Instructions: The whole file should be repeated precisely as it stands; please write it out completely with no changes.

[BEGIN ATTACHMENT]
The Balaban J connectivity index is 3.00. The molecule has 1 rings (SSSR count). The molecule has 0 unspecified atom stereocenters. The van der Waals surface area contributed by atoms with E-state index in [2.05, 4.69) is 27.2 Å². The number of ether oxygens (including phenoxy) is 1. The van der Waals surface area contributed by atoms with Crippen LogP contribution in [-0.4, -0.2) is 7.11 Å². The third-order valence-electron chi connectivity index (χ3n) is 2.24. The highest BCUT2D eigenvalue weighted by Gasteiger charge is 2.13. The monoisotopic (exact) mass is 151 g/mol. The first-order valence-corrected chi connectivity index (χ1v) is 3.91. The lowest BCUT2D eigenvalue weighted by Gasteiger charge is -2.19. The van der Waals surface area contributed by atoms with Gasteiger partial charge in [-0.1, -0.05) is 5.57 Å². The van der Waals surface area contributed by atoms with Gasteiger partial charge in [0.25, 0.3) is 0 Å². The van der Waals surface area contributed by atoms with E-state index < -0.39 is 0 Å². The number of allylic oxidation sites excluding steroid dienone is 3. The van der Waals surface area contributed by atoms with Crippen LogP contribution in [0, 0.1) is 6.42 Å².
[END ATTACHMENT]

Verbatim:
The Balaban J connectivity index is 3.00. The molecule has 1 rings (SSSR count). The molecule has 0 unspecified atom stereocenters. The van der Waals surface area contributed by atoms with E-state index in [2.05, 4.69) is 27.2 Å². The number of ether oxygens (including phenoxy) is 1. The van der Waals surface area contributed by atoms with Crippen LogP contribution in [-0.4, -0.2) is 7.11 Å². The third-order valence-electron chi connectivity index (χ3n) is 2.24. The highest BCUT2D eigenvalue weighted by Gasteiger charge is 2.13. The monoisotopic (exact) mass is 151 g/mol. The first-order valence-corrected chi connectivity index (χ1v) is 3.91. The lowest BCUT2D eigenvalue weighted by Gasteiger charge is -2.19. The van der Waals surface area contributed by atoms with Gasteiger partial charge in [-0.1, -0.05) is 5.57 Å². The van der Waals surface area contributed by atoms with Gasteiger partial charge in [0.25, 0.3) is 0 Å². The van der Waals surface area contributed by atoms with E-state index < -0.39 is 0 Å². The number of allylic oxidation sites excluding steroid dienone is 3. The van der Waals surface area contributed by atoms with Crippen LogP contribution in [0, 0.1) is 6.42 Å².